Movies captured with the two-photon microscope then recorded the unfolding scene in the so-called tumor microenvironment. How would the green T cells behave in the two groups of mice?
"In the animals that received the vaccination, we saw two waves of activity after the T cells entered the tumor microenvironment," Weninger says. "Early on, the T cells didn't actively migrate through the tissue. This, we found, was because they were interacting directly with the tumor cells in place. In several instances, we were actually able to see the tumor cells dying ?the first time that has ever been observed in real-time in living animals. Then, once the tumor cells had been destroyed, we saw a dramatic change in the behavior of the activated T cells. They began to migrate actively, searching for any other tumor cells that might remain in the area."
In contrast, in the mice that did not receive the vaccination, the T cells were much sparser and, importantly, distinctly inactive in their migration. Consequently, tumor cell death was very rare under these conditions.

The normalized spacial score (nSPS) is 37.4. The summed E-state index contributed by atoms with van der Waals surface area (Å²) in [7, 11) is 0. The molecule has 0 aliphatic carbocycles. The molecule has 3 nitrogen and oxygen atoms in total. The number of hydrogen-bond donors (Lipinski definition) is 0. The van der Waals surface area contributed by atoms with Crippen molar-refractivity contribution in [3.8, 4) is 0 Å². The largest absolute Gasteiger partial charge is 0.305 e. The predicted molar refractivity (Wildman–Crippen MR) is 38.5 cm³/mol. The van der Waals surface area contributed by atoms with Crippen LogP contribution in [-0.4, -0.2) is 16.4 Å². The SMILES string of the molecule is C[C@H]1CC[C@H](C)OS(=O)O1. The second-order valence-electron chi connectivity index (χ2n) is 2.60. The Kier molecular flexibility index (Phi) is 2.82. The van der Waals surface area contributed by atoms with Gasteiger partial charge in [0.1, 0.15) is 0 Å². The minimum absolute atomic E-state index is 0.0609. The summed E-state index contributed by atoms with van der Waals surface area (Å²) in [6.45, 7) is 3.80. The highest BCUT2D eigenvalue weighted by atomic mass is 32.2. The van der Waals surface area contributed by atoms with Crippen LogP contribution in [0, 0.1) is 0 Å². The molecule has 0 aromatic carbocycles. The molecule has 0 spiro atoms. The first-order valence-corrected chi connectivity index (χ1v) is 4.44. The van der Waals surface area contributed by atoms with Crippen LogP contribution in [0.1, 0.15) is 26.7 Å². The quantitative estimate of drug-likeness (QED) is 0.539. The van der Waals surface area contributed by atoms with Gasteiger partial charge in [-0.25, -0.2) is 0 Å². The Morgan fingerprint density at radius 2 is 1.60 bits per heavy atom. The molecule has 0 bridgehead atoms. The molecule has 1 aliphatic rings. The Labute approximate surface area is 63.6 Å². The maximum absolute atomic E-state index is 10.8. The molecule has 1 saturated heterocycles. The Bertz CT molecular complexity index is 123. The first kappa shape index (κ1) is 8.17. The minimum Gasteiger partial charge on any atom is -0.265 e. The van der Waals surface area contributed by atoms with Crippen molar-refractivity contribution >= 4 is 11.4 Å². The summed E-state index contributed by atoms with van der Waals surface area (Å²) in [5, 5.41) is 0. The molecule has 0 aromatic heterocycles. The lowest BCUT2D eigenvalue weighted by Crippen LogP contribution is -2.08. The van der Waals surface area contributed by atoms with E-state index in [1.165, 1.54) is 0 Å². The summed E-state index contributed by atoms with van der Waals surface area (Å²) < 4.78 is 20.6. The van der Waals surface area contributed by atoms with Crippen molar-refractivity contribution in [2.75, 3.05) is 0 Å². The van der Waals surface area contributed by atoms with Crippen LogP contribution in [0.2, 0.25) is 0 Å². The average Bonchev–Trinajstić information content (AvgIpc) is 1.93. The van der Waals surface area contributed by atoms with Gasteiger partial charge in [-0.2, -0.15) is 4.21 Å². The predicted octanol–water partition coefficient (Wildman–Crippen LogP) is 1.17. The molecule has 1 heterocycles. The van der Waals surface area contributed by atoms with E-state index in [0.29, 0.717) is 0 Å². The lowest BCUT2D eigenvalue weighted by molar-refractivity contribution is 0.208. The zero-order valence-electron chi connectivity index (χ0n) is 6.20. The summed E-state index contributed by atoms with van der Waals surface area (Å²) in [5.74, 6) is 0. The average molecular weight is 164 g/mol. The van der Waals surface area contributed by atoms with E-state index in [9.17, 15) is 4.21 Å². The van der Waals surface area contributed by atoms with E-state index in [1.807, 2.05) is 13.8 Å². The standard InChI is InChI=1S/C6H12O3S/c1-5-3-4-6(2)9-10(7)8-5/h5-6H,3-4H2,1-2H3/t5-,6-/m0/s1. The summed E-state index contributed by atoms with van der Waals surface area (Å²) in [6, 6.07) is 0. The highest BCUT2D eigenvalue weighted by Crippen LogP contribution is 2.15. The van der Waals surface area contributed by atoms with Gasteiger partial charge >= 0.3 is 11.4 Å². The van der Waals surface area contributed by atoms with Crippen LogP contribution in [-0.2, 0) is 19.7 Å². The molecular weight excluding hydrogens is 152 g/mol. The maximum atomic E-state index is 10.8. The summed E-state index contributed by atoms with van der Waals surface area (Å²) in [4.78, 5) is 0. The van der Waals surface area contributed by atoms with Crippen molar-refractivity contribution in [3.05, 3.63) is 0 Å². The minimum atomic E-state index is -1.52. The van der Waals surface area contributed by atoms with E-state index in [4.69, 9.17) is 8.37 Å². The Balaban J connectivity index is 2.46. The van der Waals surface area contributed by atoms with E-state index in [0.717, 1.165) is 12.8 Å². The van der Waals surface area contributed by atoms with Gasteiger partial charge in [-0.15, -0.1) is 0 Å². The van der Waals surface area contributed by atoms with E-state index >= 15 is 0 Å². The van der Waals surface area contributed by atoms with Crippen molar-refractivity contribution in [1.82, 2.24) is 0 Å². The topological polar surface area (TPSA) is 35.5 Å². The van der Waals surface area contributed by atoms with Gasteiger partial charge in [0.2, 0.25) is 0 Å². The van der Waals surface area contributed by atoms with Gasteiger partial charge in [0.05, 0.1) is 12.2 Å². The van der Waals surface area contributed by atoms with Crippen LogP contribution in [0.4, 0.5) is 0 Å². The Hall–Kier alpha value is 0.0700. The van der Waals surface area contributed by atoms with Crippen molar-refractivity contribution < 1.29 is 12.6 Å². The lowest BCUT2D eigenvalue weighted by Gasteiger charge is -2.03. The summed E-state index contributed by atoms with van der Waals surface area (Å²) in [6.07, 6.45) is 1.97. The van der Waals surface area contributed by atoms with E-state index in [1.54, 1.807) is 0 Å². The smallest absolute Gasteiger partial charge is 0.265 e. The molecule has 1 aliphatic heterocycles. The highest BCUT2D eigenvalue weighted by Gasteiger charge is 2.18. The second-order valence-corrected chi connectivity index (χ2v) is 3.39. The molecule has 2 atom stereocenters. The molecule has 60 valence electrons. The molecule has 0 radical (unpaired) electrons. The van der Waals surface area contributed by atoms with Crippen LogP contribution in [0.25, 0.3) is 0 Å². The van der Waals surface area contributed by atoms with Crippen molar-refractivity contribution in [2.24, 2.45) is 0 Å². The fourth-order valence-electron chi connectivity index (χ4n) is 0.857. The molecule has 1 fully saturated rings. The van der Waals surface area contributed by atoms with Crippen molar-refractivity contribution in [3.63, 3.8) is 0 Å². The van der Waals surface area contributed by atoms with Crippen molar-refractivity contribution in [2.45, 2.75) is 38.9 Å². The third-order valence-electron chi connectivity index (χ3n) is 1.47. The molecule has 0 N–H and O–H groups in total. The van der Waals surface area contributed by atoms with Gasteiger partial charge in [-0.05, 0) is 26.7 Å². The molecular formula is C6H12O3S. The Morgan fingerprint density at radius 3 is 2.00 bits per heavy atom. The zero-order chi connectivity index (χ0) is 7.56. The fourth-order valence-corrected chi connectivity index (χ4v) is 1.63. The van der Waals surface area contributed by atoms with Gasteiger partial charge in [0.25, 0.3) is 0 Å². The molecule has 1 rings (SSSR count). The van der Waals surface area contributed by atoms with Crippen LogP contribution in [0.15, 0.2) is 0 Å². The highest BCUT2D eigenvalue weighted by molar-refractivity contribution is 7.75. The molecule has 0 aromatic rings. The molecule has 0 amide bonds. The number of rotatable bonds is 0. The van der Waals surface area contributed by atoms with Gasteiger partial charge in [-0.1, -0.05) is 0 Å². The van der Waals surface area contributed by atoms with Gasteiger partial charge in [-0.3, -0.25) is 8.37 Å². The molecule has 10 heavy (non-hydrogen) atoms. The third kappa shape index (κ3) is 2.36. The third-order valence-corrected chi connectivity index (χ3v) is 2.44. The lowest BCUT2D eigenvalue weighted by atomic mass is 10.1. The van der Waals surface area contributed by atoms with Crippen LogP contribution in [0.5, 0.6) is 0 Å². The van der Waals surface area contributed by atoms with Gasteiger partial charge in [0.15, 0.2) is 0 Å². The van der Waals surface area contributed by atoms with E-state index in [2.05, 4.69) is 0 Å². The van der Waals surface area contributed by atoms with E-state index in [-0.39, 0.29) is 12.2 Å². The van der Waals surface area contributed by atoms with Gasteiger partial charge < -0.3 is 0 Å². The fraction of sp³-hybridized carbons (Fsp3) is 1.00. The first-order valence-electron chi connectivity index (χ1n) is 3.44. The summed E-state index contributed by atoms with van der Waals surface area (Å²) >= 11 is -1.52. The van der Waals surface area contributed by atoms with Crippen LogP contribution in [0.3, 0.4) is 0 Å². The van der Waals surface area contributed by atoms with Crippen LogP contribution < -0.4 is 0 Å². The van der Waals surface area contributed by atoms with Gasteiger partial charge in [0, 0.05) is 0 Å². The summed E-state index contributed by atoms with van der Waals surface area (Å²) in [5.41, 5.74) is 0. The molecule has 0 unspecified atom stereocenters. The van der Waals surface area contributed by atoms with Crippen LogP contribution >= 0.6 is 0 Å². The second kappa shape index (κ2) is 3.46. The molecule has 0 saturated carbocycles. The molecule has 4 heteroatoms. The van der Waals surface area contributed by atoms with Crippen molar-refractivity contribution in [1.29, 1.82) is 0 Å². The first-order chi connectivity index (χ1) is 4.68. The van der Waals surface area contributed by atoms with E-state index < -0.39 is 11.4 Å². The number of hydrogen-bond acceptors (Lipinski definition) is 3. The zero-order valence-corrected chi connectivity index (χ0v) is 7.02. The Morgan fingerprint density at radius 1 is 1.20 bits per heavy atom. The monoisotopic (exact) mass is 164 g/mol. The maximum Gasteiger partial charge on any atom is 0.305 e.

The researchers then designed a second set of experiments to complement the first. In the first set of experiments, the T cells were varied in two groups of mice while the target tumor cells were uniform. In the second set, the T cells were uniform while the tumor cells varied in two groups of mice according to whether or not they presented a specific antigen to which the T cells would respond.
T cells were removed from mice without tumors, activated in the test tube, and then reintroduced into mice carrying tumors that either did or did not express the antigen. This procedure, referred to as adoptive transfer, is an immunotherapy strategy against cancer being tested in a number of human clinical trials. In some of those trials, a patient's own T cells are removed, tested for their ability to recognize the patient's cancer cells, activated and expa
Source:The Wistar Institute